A banker’s cheque is a type of cheque which is issued by your bank on your behalf to be paid to the payee. The Banker’s Cheque is also known as Pay Order in India. Let’s find out more about a banker’s cheque.
What is a Banker’s Cheque?
A banker’s cheque is a type of payment instrument in India. This is a type of cheque which you, as an individual, cannot issue. This is used only by the banks to make payments on behalf of their customers. A Banker’s cheque is payable only at the branch of issue and is used for payments within the local clearing jurisdiction.
Banker’s Cheque Validity
Just like any other type of cheque, a banker’s cheque is also valid for 3 months from the date of issued. However, the validity of a banker’s cheque may be increased upon providing the same in writing at the issuing branch. Earlier it used to be 6 months but RBI reduced this period to 3 months on 1st April 2012.
Difference between Banker’s Cheque and Demand Draft
Although, a banker’s cheque and a demand draft both have similar functions and features, there is one major difference between the two:
A demand draft can be deposited at any branch of the issuing bank whereas in case of a banker’s cheque, it is not the case. A Banker’s Cheque can only be deposited at the issuing branch and nowhere else.
Both the instruments are the safest form of making payments offline and without cash. There is no chance of a banker’s cheque being bounced as the amount is already deducted from the issuer’s account and the same applies to a demand draft as well.
How to Write a Banker’s Cheque?
Here are the steps to write a banker’s cheque in India:
- Fill in the Payee’s name: Write the name of the person or organization that will receive the payment on the “Pay” line.
- Fill in the Amount: Write the amount to be paid in both numbers and words in the “Amount” section of the cheque.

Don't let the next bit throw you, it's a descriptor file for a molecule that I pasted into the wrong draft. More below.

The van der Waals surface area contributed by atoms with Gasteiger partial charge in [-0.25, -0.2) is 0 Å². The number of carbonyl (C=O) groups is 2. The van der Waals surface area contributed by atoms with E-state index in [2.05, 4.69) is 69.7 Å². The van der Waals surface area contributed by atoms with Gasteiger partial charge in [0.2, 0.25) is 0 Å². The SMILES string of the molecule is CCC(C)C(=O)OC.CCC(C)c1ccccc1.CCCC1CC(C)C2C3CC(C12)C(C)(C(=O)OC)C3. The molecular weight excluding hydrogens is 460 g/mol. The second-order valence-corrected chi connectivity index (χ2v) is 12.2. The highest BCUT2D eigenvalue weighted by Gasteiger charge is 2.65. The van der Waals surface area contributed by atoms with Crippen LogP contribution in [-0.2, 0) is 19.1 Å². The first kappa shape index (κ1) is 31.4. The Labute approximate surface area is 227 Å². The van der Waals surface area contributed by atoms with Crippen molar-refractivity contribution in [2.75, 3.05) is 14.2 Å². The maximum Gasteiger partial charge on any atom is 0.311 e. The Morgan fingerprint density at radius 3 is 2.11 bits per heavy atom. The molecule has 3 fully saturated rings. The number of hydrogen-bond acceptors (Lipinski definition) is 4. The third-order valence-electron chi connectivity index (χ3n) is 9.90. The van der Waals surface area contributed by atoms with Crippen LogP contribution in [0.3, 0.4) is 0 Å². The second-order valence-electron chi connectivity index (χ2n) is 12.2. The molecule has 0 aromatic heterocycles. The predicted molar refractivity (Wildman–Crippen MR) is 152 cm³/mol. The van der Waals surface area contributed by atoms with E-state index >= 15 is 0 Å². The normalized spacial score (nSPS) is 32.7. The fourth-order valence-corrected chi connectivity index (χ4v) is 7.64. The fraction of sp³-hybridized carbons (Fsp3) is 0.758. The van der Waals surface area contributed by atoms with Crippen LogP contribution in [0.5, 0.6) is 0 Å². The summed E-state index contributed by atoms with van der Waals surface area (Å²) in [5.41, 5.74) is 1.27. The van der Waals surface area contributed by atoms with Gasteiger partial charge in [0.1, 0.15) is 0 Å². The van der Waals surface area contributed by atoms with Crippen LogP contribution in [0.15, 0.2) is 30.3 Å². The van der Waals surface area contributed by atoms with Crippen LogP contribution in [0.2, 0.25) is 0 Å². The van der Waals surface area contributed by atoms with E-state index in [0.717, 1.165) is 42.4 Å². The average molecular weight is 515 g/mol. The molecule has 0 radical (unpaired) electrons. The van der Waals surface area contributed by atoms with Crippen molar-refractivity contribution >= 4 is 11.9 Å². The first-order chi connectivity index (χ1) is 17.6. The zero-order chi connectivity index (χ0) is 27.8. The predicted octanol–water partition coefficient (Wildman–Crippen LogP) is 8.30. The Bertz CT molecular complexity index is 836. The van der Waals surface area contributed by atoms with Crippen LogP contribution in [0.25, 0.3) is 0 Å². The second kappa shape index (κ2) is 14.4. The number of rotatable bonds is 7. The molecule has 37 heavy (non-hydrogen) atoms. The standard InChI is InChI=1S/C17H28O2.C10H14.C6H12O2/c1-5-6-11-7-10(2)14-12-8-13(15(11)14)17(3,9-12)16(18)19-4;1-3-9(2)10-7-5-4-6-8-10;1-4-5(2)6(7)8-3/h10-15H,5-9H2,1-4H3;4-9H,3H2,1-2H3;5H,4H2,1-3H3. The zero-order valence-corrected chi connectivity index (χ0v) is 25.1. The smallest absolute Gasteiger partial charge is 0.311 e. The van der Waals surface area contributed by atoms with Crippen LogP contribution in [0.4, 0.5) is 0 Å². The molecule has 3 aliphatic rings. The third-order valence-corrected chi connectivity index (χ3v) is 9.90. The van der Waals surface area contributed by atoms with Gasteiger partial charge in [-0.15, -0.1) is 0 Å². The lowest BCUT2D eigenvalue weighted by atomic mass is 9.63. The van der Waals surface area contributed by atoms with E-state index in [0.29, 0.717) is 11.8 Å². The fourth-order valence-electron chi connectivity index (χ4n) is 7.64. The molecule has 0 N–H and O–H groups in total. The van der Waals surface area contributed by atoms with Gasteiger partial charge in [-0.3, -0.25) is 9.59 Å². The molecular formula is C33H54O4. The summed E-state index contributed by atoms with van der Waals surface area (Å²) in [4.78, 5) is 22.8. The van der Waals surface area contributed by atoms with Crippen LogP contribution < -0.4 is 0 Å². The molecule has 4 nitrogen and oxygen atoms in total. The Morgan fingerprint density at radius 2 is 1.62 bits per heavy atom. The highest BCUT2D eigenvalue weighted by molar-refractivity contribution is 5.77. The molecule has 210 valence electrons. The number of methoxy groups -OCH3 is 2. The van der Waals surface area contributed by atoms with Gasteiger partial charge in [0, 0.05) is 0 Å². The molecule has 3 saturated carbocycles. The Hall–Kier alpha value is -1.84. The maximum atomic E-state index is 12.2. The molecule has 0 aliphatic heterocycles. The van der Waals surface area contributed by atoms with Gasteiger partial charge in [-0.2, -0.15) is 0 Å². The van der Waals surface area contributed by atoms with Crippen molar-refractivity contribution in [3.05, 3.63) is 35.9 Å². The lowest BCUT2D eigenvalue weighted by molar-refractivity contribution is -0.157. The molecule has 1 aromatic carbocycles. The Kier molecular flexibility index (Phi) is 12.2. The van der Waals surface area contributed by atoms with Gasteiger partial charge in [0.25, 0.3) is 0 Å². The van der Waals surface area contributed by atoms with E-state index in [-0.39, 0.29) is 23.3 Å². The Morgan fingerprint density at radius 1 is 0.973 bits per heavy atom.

- Fill in the Date: Write the date on which the cheque is being issued in the “Date” section of the cheque. Ensure the date is the current date or a future date as per requirement.
- Fill in the Signature: Sign the cheque in the signature section at the bottom right corner of the cheque.
- Mention the Purpose: In the optional ‘Remarks’ or ‘Purpose’ column, mention the purpose of issuing the cheque, e.g., payment of fees, deposit for investment, etc.
- Handover the Cheque: Once the cheque is filled and signed, hand it over to the bank’s teller or designated person to issue the Banker’s Cheque.
How to Deposit a Banker’s Cheque?
To deposit a banker’s cheque, the payee needs to visit the issue branch, i.e. the branch at which the cheque was initially issued. Then present the cheque at the counter and present your ID as well. Once your ID is checked by the banker, you are required to sign a declaration in the bank’s register that you have received the amount. And that’s how you deposit a banker’s cheque.
Other Types of Cheques
In India, there are several types of cheques that are commonly used, including:
- Bearer Cheque: A bearer cheque is a cheque that is payable to the person who presents it to the bank, and it can be transferred to another person by endorsement.
- Order Cheque: An order cheque is a cheque that is payable only to the person named on the cheque or their order, and it cannot be transferred to another person.
- Crossed Cheque: A crossed cheque is a cheque that has two parallel lines drawn across it, indicating that it can only be paid into a bank account and cannot be cashed over the counter.
- Account Payee Cheque: This cheque is the most secure type of cheque. It can neither be encashed nor be transferred. Only the person whose name is written on the cheque can deposit this at their branch.
- Post-dated Cheque: A post-dated cheque is a cheque that is dated for a future date, and cannot be cashed until that date.
- Stale Cheque: A stale cheque is a cheque that is presented for payment after three months from the date of the cheque, and it is not valid for payment.
- Cancelled Cheque: A cancelled cheque is a cheque that has been cancelled by drawing two lines across it, and it is used as proof of bank account details.
Also, read more articles related to Cheque:
|MICR Code||Cancelled Cheque||Cheque Number|
|Account Payee Cheque||Cheque||Crossed Cheque|
|Bearer Cheque||Cheque Book||Difference Between Cheque & Demand Draft|
|Blank Cheque||Cheque Bounce||How To Fill Cheque|
|Self Cheque||Types of Cheques|
Banker’s Cheque: FAQs
A banker’s cheque is a type of cheque which is issued by your bank to make payment to a third party on your behalf.
Banker’s cheque charges can vary from ₹25 for a sum of ₹5000 to ₹50 for an amount of ₹5,000 – ₹10,000. Please confirm the banker’s cheque charges with your bank.
A Banker’s Cheque is valid for 3 months from the date mentioned on the cheque.
A banker’s cheque is issued by your bank on your behalf to be paid to the payee whose name is mentioned on the cheque.